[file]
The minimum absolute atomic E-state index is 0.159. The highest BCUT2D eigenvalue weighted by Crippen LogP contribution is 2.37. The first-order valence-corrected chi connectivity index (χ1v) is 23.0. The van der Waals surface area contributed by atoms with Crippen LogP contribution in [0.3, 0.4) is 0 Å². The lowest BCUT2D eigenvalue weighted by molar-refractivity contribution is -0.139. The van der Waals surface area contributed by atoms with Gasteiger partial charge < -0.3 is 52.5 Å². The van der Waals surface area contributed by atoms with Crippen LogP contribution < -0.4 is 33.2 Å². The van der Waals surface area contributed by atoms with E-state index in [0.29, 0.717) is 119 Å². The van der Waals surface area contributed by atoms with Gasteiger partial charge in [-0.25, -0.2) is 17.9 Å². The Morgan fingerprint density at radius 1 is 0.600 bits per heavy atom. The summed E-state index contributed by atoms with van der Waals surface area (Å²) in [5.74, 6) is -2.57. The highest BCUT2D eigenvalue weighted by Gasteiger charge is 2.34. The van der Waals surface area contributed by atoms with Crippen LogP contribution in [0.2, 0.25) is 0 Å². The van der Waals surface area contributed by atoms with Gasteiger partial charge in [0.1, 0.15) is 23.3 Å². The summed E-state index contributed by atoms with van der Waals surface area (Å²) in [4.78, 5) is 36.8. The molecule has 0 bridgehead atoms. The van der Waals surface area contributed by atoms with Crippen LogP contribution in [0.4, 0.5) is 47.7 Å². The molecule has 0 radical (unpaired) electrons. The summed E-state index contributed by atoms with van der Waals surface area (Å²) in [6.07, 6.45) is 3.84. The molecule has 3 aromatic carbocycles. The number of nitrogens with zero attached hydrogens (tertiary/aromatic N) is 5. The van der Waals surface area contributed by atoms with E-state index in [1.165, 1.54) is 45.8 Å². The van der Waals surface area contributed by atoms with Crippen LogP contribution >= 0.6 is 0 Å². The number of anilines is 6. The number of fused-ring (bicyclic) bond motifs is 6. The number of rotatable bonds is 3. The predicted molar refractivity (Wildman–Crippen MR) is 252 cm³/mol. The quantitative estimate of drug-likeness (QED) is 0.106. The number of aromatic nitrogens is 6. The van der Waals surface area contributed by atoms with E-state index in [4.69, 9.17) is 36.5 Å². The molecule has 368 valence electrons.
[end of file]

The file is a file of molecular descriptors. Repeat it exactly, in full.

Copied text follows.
The minimum absolute atomic E-state index is 0.159. The highest BCUT2D eigenvalue weighted by Crippen LogP contribution is 2.37. The first-order valence-corrected chi connectivity index (χ1v) is 23.0. The van der Waals surface area contributed by atoms with Crippen LogP contribution in [0.3, 0.4) is 0 Å². The lowest BCUT2D eigenvalue weighted by molar-refractivity contribution is -0.139. The van der Waals surface area contributed by atoms with Gasteiger partial charge < -0.3 is 52.5 Å². The van der Waals surface area contributed by atoms with Crippen LogP contribution < -0.4 is 33.2 Å². The van der Waals surface area contributed by atoms with E-state index in [0.29, 0.717) is 119 Å². The van der Waals surface area contributed by atoms with Gasteiger partial charge in [-0.25, -0.2) is 17.9 Å². The Morgan fingerprint density at radius 1 is 0.600 bits per heavy atom. The summed E-state index contributed by atoms with van der Waals surface area (Å²) in [5.74, 6) is -2.57. The highest BCUT2D eigenvalue weighted by Gasteiger charge is 2.34. The van der Waals surface area contributed by atoms with Crippen LogP contribution in [0.2, 0.25) is 0 Å². The van der Waals surface area contributed by atoms with Gasteiger partial charge in [0.1, 0.15) is 23.3 Å². The summed E-state index contributed by atoms with van der Waals surface area (Å²) in [4.78, 5) is 36.8. The molecule has 0 bridgehead atoms. The van der Waals surface area contributed by atoms with Crippen LogP contribution in [0.4, 0.5) is 47.7 Å². The molecule has 0 radical (unpaired) electrons. The summed E-state index contributed by atoms with van der Waals surface area (Å²) in [6.07, 6.45) is 3.84. The molecule has 3 aromatic carbocycles. The number of nitrogens with zero attached hydrogens (tertiary/aromatic N) is 5. The van der Waals surface area contributed by atoms with E-state index in [1.165, 1.54) is 45.8 Å². The van der Waals surface area contributed by atoms with Crippen LogP contribution >= 0.6 is 0 Å². The number of anilines is 6. The number of fused-ring (bicyclic) bond motifs is 6. The number of rotatable bonds is 3. The predicted molar refractivity (Wildman–Crippen MR) is 252 cm³/mol. The quantitative estimate of drug-likeness (QED) is 0.106. The number of aromatic nitrogens is 6. The van der Waals surface area contributed by atoms with E-state index in [4.69, 9.17) is 36.5 Å². The molecule has 368 valence electrons.